We all get the same allotment of time each day – here’s one thing you can do to make sure that you’re making the most of the same 168 hours per week that we all get. Video below, scroll for the text.
- The business coaching assignment that radically changed how I spend my time
- The actual assignment
- 3 reasons to do it (even though you probably won’t want to!)
Time is a huge limitation for self-employed people
When you’re self-employed you have to do everything in your business.
You wear all the hats: you provide the service, do the sales and marketing, look after customer service and administration, track the money and do the big boss high-level decision making stuff.
It’s a LOT to manage.
And it can eat up a lot of your time.
Time is the big limitation.
We all get the same amount of time.
24 hours a day, 168 per week and a grand total of 8,760 hours per year.
You can’t make more time, but what you can do is make better use of it.
Here’s the one EASY thing you can do that can make an ENORMOUS difference in how you use your time:
Track how you spend your time – in 30 minute increments – for a week
About 5 years ago, my business coach gave me a simple assignment to track my time.
I didn’t want to do it.
I thought it would take too much time.
I resisted what looked like a TPS report for my own business – needless administrative overhead and one more thing to fit into a busy day.
However…I engaged a business coach to get insight and perspective and advice because what I was doing wasn’t giving me the results I wanted.
So I did what he suggested. (I may or may not have grumbled about it.)
Here’s what I discovered…
It doesn’t take a lot of time to track your time!
First of all, it doesn’t take a lot of time to track your time. Track it and you’ll see!
I use a spreadsheet on my computer – it’s part of the tracking system dashboard I created to track my business on a daily basis.
(Psst: you can get this system in the YOU-Shaped Business course.)
You could also use a journal, a notebook or even a scrap of paper.
If you want to track your time on your phone, I’m sure they have an app for that!
Stop what you’re doing periodically and jot down how you’ve spent your time.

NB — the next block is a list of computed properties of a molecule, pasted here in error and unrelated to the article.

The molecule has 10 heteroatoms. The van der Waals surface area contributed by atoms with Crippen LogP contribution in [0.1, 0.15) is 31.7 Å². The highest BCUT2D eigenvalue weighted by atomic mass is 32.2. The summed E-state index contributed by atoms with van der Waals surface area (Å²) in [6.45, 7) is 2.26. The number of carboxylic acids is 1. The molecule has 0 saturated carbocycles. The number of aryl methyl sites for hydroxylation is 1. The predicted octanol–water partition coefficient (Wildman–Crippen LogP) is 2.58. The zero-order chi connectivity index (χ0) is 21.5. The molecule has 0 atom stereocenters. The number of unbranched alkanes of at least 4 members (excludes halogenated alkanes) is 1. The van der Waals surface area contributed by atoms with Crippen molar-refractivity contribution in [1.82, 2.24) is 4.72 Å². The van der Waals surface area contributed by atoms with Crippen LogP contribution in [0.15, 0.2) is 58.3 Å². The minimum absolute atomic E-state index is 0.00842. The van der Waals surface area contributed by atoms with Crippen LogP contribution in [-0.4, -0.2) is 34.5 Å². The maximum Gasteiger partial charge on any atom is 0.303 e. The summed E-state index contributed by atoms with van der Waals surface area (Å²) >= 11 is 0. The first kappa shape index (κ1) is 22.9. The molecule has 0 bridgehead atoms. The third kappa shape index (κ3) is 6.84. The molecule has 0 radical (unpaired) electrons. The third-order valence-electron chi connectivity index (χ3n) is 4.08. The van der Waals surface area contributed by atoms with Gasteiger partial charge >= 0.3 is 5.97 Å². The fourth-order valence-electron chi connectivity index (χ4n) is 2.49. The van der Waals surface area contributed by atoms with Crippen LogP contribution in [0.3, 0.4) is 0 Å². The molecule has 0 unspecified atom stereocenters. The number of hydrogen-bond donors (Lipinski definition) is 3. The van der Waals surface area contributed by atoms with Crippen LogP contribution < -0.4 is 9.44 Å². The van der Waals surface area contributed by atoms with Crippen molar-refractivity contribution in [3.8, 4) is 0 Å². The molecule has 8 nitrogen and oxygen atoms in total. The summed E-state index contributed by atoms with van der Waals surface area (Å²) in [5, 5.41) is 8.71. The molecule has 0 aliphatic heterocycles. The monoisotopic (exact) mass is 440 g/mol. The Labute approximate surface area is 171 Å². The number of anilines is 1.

[click_to_tweet tweet=”Not enough time to get everything done? Try this ONE thing. (You won’t want to do it – but do it anyhow – because it works!)” quote=”Tracking your time will instantly change how you use it and give you the data you need to make better decisions.”]
3 reasons why you should track how you spend your time
Tracking my time was such a useful exercise, that I continued doing it.
Five years later, I STILL track my time – every single day – for these three reasons:
Paying attention to how you spend your time will change how you spend it
The act of tracking puts you into the NOW and helps you make better decisions about how you’ll spend the next few minutes.
You’ll immediately begin to make better use of your time because you won’t want to record the fact that you just wasted 2 hours mucking about on Facebook.
Doing this on a regular basis also helps you build good time management habits.
You can also make a plan for how you WANT to use your time – then compare it to how you actually use your time!
You can see your progress
As we practice and our skills improve, we get better and more efficient.
Tracking your time can show this progress. It can also show you places where learning something new could help you speed up a task. (Or even places where you can outsource things entirely.)
When I started this project of producing a video and blog post every day, it took several hours.
After several weeks, I have the time down to as little as 2 hours on some days.
I expect that as I get faster and develop a rhythm to the posts, I may be able to reduce that further.
Because I track my time, I have conclusive proof that I’m getting faster as I go along.
I also know that this is true of EVERY task I take on – because I can see the larger pattern. I’ve watched my time investment fall for creating workshops, developing presentations and producing webinars.
Armed with this information, I can confidently embark on a project like this that seems to take a long time – knowing that the daily investment in time will fall once I get good at doing it.
You’ll have the information you need to make better decisions
Tracking your time will reveal things that aren’t paying off.
When I first started time tracking, it became clear that I needed to stop going to 3 out of the 4 networking events I was attending. I wasn’t getting any business from them – and the actual time invested was more than I thought.
I looked at a 2 hour event as taking 2 hours of my time.
In reality, once I factored in travel time, getting ready and finding my pants – it was closer to FOUR hours.
Once I had this information, I could make better decisions about how to spend my time – dedicating more time to the things that were actually paying off.
You can’t make more time, but you can make good use of the time you have!